Flyers Bill of Rights
When your air travel plans go awry — as they so often do these days — what are your rights? We’ve got answers.
First, the big one: If any airline cancels your flight for any reason, you’re entitled by law to a full refund of your ticket price, taxes, baggage fees, any extra charges and ancillary fees. Airlines and ticket agents must issue refunds promptly. Airlines must issue the refund within seven business days if you paid by credit card and within 20 days if you paid by cash or check.
If you learn your flight is canceled or will be significantly delayed or changed and you find a flight on another airline with available seats, you can ask the first airline to transfer your ticket to the second airline. Airlines aren’t required to do this, but many will. This could save you a significant amount of money compared with getting a refund and buying the new ticket, because tickets often become more expensive closer to the departure date.
You also have legal rights if you are bumped from a flight that departs, if your baggage is misplaced or lost or if you’re stuck on the tarmac. See below.
Airlines often are accommodating when they cancel or delay a flight for a reason that’s their fault. The Department of Transportation last year launched a dashboard so travelers can see the policies of various airlines when they cancel or delay flights for reasons within the airline’s control. Many airlines rebook you, pay for hotels, meals, etc.
Before you go:
Hedge your ticket purchase
Many airlines will hold tickets for 24 hours without payment, or will let you cancel your reservation and get a refund within that time frame, so you can make sure you get the best deal.
Check the flight's record
Major airlines are required by law to provide on-time performance information on their websites when you consider what flight to buy. Check these out to help avoid long delays.
Give yourself a buffer
If possible, plan to fly out a day before you actually need to be somewhere, particularly if you’re attending a wedding or going on a cruise.
Pay with a credit card, not a debit card
If you buy your plane ticket with a credit card, you have far greater protection to dispute the charge under the federal Fair Credit Billing Act.
Fly in the morning
Schedule your flight as early in the day as possible. The DOT says you’re more likely to get where you’re going.
The later in the day you fly, the more chances there are for the airline to get off schedule. And if you have a late-night flight that’s cancelled, there may not be another one until the next morning.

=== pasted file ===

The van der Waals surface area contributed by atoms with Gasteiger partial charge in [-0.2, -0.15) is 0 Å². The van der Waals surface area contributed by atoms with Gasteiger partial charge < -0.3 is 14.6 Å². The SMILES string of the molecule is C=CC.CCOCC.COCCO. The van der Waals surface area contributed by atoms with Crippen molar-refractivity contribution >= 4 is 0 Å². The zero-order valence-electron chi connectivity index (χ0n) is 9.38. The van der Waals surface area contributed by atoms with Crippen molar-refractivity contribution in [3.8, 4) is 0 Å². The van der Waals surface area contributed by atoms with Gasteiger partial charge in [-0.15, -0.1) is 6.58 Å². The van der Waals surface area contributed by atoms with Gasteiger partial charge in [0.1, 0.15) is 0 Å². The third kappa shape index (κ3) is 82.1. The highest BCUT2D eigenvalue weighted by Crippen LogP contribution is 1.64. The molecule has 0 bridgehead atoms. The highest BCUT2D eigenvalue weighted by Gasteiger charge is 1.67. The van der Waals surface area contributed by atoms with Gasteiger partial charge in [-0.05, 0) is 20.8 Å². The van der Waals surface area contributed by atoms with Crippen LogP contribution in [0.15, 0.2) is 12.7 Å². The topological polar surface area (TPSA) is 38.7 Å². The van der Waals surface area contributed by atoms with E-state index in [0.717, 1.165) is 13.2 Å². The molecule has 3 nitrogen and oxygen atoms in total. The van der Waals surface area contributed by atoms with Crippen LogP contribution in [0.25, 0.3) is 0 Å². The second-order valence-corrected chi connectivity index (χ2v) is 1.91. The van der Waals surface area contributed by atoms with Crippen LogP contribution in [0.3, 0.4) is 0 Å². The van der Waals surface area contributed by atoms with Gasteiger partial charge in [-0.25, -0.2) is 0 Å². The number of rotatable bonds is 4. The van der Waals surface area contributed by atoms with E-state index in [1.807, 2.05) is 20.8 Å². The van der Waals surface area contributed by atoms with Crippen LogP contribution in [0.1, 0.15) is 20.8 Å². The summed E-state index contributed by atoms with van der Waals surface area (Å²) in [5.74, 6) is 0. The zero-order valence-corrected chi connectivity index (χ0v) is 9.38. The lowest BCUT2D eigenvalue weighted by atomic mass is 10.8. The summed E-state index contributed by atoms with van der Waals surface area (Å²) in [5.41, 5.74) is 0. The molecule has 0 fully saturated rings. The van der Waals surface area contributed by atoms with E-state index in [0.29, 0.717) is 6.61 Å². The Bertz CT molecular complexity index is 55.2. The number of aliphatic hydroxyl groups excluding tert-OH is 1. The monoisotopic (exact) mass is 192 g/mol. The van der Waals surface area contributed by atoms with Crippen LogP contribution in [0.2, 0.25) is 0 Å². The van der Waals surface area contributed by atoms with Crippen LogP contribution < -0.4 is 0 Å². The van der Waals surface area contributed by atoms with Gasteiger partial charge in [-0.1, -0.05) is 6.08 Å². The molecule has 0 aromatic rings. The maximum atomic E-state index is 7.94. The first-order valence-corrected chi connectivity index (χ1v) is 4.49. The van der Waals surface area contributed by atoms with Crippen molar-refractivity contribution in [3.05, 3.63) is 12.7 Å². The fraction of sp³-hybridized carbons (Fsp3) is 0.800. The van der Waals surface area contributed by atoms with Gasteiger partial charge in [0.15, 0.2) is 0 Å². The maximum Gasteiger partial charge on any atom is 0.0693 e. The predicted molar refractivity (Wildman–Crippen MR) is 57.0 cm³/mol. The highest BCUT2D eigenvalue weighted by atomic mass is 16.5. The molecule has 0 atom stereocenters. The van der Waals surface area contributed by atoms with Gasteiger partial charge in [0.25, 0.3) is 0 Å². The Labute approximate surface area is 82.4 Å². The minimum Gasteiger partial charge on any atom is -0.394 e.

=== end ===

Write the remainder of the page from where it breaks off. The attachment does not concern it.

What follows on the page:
Avoid connecting flights
This isn’t always possible, of course. But two flights mean two chances for a problem. And a delay on the first leg could mean you miss the second leg. The extra cost of a non-stop may save you a lot of stress and expense.
Avoid checking a bag
This also isn’t always possible. But having a carry-on reduces the chances of you getting separated from your bag.
Consider buying travel insurance
It won’t keep your flight from being cancelled but should help with other expenses. (But read the terms and conditions.)
Get the app
Get the airline’s app on your phone a couple of days before your flight. It can help you with notifications, rebooking and contacting customer service.
At the airport:
If you’re involuntarily bumped, airlines must provide you with a list of your rights and compensate you according to how long your flight will be delayed.
Less than 1 hour None
1-2 hours (Domestic) 200% of your one-way fare up to $775
1-4 hours (International) 200% of your one-way fare up to $775
Over 2 hours (Domestic) 400% of your one-way fare up to $1,550
Over 4 hours (International) 400% of your one-way fare up to $1,550
Airlines have to provide medical attention and working bathrooms the entire time the plane is on the tarmac. After two hours, you must have food and water. After three hours, you must be in the air or back in the airport—or the airline faces massive fines.
If your flight is delayed more than 30 minutes, airlines must give you regular updates.
If your bag is delayed overnight, most airlines set guidelines that allow their employees to reimburse you for some emergency expenses.
Airlines must refund any checked baggage fees, and reimburse you for the lost items up to $3,800.
Airlines are required to give you information on how to file complaints. Airlines need to acknowledge written complaints within 30 days and respond within 60 days.
If you don’t get satisfaction from an airline, file an official complaint with the FAA.
To file a complaint against an airline, an airport or a ticket agent, go to https://airconsumer.dot.gov/escomplaint/ConsumerForm.cfm
For other information about passenger rights, go to https://www.transportation.gov/airconsumer
The Southwest mess:
Getting your money back
If your flight was canceled, you’re entitled by law to a refund of your ticket price, taxes, baggage fees, any extra charges and ancillary fees. If you haven’t received that yet, request a flight refund from Southwest https://www.southwest.com/traveldisruption/
In addition, Southwest says: “If you have been impacted by a flight cancellation or significant flight delay between December 24, 2022, and January 2, 2023, you may submit receipts for consideration … We will honor reasonable requests for reimbursement for meals, hotel, and alternate transportation.”
To fill out a claim and upload receipts, go to: https://support.southwest.com/email-us/s/?clk=TRAVEL-DISRUPTION-LP